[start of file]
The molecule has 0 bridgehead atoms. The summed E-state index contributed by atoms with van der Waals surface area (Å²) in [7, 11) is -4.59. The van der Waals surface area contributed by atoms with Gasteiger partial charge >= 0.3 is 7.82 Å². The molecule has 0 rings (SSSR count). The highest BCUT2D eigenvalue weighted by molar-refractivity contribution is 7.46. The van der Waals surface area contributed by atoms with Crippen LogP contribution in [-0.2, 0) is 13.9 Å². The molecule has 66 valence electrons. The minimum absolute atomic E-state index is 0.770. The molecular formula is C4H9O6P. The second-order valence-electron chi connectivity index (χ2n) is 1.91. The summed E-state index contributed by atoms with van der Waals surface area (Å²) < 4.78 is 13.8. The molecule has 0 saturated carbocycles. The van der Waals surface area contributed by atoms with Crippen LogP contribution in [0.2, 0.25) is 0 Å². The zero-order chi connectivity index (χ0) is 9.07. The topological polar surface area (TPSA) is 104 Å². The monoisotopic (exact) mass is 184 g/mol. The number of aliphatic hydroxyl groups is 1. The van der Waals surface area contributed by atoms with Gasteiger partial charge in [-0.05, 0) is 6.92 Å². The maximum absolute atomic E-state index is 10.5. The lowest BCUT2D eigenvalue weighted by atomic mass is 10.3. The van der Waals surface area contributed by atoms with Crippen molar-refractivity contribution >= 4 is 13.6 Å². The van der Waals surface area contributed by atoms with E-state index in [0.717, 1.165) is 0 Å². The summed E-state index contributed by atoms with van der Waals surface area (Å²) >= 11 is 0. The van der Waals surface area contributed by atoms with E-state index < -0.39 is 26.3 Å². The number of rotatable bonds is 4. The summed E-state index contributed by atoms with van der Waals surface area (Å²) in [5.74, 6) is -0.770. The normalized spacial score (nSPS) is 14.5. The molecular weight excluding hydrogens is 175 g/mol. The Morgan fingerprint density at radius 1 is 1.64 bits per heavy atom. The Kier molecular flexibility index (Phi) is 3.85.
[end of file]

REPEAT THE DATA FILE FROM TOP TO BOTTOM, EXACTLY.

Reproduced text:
The molecule has 0 bridgehead atoms. The summed E-state index contributed by atoms with van der Waals surface area (Å²) in [7, 11) is -4.59. The van der Waals surface area contributed by atoms with Gasteiger partial charge >= 0.3 is 7.82 Å². The molecule has 0 rings (SSSR count). The highest BCUT2D eigenvalue weighted by molar-refractivity contribution is 7.46. The van der Waals surface area contributed by atoms with Crippen LogP contribution in [-0.2, 0) is 13.9 Å². The molecule has 66 valence electrons. The minimum absolute atomic E-state index is 0.770. The molecular formula is C4H9O6P. The second-order valence-electron chi connectivity index (χ2n) is 1.91. The summed E-state index contributed by atoms with van der Waals surface area (Å²) < 4.78 is 13.8. The molecule has 0 saturated carbocycles. The van der Waals surface area contributed by atoms with Crippen LogP contribution in [0.2, 0.25) is 0 Å². The zero-order chi connectivity index (χ0) is 9.07. The topological polar surface area (TPSA) is 104 Å². The monoisotopic (exact) mass is 184 g/mol. The number of aliphatic hydroxyl groups is 1. The van der Waals surface area contributed by atoms with Gasteiger partial charge in [-0.05, 0) is 6.92 Å². The maximum absolute atomic E-state index is 10.5. The lowest BCUT2D eigenvalue weighted by atomic mass is 10.3. The van der Waals surface area contributed by atoms with Crippen molar-refractivity contribution >= 4 is 13.6 Å². The van der Waals surface area contributed by atoms with E-state index in [0.717, 1.165) is 0 Å². The summed E-state index contributed by atoms with van der Waals surface area (Å²) >= 11 is 0. The van der Waals surface area contributed by atoms with E-state index < -0.39 is 26.3 Å². The number of rotatable bonds is 4. The summed E-state index contributed by atoms with van der Waals surface area (Å²) in [5.74, 6) is -0.770. The normalized spacial score (nSPS) is 14.5. The molecular weight excluding hydrogens is 175 g/mol. The Morgan fingerprint density at radius 1 is 1.64 bits per heavy atom. The Kier molecular flexibility index (Phi) is 3.85.